You are designing an application using a Microservices Architecture. You want it to incorporate existing services (e.g. SOAP, JMS, or mainframe-based services) but their APIs do not use the RESTful or queue-based approach that is consistent with the microservices architecture.
How do you handle translation of existing service implementations into good microservices APIs?
There are several things that make this rearchitecture challenging:
If you have existing services that run well enough as is, you don’t want to rewrite them, you want to reuse them instead.
Changing the APIs of existing services can break existing clients.
If an existing service doesn’t have a good microservice API and that’s inconvenient to change, it’s also inconvenient for each client microservice to use that existing service via its legacy API. The components in a microservices architecture should integrate via good microservice APIs.
Build simple Legacy Adapter Microservice that converts the existing service’s non-microservice API to an API that client microservies will expect. A Legacy Adapter Microservice is a type of Adapter Microservice that follows the Adapter pattern from Gamma in that it converts one API to another.
In many cases, it’s a straightforward exercise to convert a function-based interface (for instance one built using SOAP) into a business-concept-based interface. In many ways this can be thought of as moving from a verb-based (functional) approach to a noun-based (entity) approach. Often, the functions exposed in a SOAP endpoint correspond one-to-one to CRUD (create, read, update, delete) operations on a single business object type, and therefore can map easily to a REST interface where the URL represents the type of object, and the GET, POST, PUT and DELETE methods correspond to read, create, update and delete for that type respectively. These operations would then simply send the corresponding SOAP messages to the existing SOAP endpoint and then translate the XML datatypes from the corresponding SOAP operations to JSON datatypes for the new REST interface.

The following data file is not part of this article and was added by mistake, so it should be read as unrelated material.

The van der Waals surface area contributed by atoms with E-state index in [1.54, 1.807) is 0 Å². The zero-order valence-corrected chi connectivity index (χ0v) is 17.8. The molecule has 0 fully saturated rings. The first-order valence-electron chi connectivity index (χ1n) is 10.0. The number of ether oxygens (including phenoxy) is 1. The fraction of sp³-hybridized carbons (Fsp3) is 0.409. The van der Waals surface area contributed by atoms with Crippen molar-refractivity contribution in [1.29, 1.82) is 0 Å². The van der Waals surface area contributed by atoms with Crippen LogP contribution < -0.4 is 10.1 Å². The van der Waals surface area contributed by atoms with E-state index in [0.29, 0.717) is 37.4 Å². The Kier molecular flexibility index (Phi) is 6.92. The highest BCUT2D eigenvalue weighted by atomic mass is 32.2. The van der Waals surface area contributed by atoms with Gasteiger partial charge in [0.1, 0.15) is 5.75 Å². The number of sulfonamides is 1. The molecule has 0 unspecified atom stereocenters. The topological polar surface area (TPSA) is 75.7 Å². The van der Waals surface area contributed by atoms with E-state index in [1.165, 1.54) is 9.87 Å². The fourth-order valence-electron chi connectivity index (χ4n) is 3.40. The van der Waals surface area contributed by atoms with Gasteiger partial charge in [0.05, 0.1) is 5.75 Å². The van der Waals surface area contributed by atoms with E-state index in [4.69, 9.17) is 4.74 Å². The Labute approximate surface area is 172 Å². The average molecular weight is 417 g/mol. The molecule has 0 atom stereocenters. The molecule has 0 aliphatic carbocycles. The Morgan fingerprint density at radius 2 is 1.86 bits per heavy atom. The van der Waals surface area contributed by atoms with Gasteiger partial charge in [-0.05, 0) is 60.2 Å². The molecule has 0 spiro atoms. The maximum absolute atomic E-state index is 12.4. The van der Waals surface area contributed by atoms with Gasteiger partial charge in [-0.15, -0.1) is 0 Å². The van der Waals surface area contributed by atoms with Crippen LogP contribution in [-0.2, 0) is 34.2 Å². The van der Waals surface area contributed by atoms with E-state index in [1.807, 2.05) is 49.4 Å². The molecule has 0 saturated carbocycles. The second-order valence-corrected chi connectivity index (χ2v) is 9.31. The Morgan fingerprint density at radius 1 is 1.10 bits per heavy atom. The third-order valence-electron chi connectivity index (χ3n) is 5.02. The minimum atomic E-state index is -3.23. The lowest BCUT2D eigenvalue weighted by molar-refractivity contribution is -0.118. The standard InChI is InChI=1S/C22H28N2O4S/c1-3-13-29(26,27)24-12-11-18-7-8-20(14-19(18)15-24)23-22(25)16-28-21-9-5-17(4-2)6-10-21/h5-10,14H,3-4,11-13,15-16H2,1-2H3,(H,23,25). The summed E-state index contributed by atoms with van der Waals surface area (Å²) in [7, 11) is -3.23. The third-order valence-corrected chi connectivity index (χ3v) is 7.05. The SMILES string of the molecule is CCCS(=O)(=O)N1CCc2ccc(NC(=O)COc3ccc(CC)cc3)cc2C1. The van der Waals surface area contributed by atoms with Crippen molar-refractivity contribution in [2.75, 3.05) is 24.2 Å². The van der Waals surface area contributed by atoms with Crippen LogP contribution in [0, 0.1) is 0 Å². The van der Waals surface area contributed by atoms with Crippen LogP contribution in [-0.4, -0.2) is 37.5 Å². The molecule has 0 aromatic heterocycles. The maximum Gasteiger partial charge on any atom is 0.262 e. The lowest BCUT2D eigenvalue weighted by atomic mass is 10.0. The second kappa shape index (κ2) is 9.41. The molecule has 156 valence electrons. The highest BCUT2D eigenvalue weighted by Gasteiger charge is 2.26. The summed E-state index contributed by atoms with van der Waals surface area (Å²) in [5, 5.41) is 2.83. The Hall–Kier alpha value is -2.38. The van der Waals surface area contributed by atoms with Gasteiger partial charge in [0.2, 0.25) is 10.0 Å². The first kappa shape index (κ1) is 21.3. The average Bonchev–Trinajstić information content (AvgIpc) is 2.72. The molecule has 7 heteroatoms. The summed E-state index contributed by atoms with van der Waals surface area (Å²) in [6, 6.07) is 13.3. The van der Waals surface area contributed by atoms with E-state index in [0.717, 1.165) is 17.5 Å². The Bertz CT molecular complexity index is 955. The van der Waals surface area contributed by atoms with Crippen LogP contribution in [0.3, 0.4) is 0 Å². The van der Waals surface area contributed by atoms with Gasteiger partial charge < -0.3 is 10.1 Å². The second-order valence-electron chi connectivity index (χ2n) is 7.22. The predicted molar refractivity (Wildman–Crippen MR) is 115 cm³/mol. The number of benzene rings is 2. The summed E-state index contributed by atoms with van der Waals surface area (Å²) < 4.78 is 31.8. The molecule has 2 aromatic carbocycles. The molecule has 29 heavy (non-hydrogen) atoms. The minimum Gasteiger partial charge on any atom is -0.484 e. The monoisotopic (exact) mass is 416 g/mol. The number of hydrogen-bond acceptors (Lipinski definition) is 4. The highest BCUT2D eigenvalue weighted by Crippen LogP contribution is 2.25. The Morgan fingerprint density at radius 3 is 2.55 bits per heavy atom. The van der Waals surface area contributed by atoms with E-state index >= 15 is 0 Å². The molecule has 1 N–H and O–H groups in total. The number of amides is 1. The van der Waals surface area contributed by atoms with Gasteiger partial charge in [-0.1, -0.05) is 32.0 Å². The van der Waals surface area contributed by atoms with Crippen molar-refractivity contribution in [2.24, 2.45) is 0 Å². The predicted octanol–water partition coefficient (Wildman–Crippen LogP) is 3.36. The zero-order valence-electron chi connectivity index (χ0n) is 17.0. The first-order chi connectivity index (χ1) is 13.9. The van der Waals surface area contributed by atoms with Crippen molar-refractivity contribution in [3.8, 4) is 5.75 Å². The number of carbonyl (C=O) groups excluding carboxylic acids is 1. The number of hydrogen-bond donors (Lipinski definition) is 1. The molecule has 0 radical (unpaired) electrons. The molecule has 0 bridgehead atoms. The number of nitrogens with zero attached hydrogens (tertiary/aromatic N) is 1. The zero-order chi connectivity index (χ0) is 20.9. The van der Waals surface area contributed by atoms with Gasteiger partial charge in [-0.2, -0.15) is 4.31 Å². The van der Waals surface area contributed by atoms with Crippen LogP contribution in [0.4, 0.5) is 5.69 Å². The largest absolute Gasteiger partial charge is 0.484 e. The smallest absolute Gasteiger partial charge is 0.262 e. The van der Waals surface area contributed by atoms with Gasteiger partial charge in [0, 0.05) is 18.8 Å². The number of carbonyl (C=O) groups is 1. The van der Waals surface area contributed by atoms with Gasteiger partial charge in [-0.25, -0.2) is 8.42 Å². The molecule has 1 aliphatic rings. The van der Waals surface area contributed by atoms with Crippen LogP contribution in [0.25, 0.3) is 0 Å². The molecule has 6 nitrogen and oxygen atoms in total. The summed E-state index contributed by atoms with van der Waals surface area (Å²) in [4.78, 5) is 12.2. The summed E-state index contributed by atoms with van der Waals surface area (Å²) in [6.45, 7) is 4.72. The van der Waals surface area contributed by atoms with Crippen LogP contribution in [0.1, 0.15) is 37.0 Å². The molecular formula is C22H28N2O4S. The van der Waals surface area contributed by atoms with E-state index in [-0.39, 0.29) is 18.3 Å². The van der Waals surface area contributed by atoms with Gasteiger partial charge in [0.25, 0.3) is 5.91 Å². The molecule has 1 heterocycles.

However, there are cases where this mapping falls down that must also be handled. An example of this case is a bank transfer - which is an operation between two bank accounts that does not correspond to a CRUD operation on either account. In this case, the simplest solution is often the same one taken in relational databases for the corresponding problem - you create a new type that represents the transfer itself - analogous to creating a relationship table in a relational database.
So in this case you would build a new REST interface whose URL represents the Transfer type, with a POST operation corresponding to performing a transfer, a GET operation that could return information about a transfer, and a DELETE operation that is a (hopefully well-controlled) undo.
Legacy Adapter Microservices are a special type of microservice in that they are often transient solutions, which only last until the underlying existing services can be replaced by a natively implemented microservice. The Command Query Responsibility Separation pattern is often a part of this transformation in that a Legacy Adapter Microservice may only represent one side (usually the write side) of the process.
Due to their special nature of converting one interface to another, Legacy Adapter Microservices often use Results Caches in order to reduce the number of times they have to invoke the underlying SOA service that they convert.